Plastics & Wildlife
This is mainly an awareness photo of the impact of leaving trash, especially plastic refuse in areas were it encroaches on wildlife.
Oh poor thing, that's just so sad. When you toss your junk you really don't think about the affect it has on wildlife until you see something like this.
Poor turtle! Seeing things like that makes me so angry. People can be so selfish about where they put stuff. I wish the animals could throw it back on them.
Ocean pollution: Focusing on fragmentation of plastic waste
First discovered by sailors, the masses of plastic debris floating at the center of vast ocean vortices called gyres are today under close scrutiny by scientists. To better understand the fragmentation of microplastics under the effect of light and abrasion by waves, researchers combined physico-chemical analyses with statistical modeling. They were thus able to show that pieces of plastic debris behave in very different ways according to their size. The bigger pieces appear to float flat at the surface of the water, with one face preferentially exposed to sunlight. However, the researchers observed fewer small-sized debris (Around 1 mg) than predicted by the mathematical model. Ref. Source 3e.
First evidence of deep-sea animals ingesting microplastics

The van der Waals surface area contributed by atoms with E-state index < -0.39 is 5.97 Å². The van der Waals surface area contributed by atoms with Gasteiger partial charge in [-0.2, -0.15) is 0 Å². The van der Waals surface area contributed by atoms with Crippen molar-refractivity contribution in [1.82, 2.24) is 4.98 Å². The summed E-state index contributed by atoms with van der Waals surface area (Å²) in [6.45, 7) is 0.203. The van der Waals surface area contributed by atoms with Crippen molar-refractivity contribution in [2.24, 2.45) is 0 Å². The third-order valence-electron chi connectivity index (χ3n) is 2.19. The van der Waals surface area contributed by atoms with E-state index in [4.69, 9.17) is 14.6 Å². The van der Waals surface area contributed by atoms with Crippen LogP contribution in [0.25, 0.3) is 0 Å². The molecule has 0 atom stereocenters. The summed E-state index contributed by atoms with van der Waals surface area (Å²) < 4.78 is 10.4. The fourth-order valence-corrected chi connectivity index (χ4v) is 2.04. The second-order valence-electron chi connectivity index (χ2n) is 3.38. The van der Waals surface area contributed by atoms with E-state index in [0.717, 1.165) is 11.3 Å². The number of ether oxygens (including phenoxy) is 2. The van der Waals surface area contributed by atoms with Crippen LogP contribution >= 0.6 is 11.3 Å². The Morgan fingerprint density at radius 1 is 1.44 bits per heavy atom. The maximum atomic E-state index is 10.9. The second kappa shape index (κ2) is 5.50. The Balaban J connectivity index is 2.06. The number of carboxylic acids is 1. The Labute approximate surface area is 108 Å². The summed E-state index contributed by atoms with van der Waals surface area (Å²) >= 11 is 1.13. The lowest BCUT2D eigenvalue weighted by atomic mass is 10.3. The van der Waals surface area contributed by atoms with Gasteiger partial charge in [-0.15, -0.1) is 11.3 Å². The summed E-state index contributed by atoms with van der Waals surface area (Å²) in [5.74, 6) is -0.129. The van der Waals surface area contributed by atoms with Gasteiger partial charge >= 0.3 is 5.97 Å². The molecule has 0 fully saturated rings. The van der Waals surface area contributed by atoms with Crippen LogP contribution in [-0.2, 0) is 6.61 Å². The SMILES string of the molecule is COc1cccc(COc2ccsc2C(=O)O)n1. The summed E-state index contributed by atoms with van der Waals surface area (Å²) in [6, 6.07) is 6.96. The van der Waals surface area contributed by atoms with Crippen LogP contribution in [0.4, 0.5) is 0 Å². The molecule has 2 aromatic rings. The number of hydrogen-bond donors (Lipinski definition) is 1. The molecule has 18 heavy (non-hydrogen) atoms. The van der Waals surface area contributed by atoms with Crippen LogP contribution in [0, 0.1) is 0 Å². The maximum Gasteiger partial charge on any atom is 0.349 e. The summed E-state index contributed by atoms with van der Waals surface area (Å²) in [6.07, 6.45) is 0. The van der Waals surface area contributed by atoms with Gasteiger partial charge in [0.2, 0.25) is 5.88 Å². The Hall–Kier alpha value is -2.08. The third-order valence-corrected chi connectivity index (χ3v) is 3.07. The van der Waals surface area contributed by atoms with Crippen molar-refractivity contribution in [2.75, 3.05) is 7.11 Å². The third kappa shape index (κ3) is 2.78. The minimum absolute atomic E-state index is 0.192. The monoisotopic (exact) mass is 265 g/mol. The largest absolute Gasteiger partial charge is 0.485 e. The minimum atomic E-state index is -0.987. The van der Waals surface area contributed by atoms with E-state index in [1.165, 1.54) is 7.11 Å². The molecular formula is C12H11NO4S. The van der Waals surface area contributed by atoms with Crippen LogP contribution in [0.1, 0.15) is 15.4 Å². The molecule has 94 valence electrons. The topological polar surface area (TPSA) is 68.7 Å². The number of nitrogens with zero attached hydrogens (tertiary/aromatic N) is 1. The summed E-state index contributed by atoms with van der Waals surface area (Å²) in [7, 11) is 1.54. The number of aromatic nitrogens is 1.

Scientists working in the mid-Atlantic and south-west Indian Ocean have found evidence of microfibers ingested by deep sea animals including hermit crabs, squat lobsters and sea cucumbers, revealing for the first time the environmental fallout of microplastic pollution. Ref. Source 6y.
Why do seabirds eat plastic?
If it smells like food, and looks like food, it must be food, right? Not in the case of ocean-faring birds that are sometimes found with bellies full of plastic. But very little research examines why birds make the mistake of eating plastic in the first place. Ref. Source 3p.
On the beach lies a motorcycle helmet, a mannequin's head, an umbrella handle and a flip-flop. They didn't fall from a plane or off a ship, and there aren't any civilians living here who could have left them behind.
They were washed onto Midway Atoll with the tide, most likely part of an enormous plastic garbage patch spinning in the middle of the Pacific Ocean. Some of the coffee cup lids, water bottles and bags you discarded are probably in there.
Some 8 million tons of plastic trash leak into the ocean annually, and it's getting worse every year. Some of it kills the birds on the atoll. Some sinks deep into the ocean and can end up in plankton. Some, including the likely carcinogen styrene, gets back to us through the food chain.
"These are the classic 'canary in the coal mine' scenarios," said Matthew Brown with the National Oceanographic and Atmospheric Administration. Ref. Source 5e.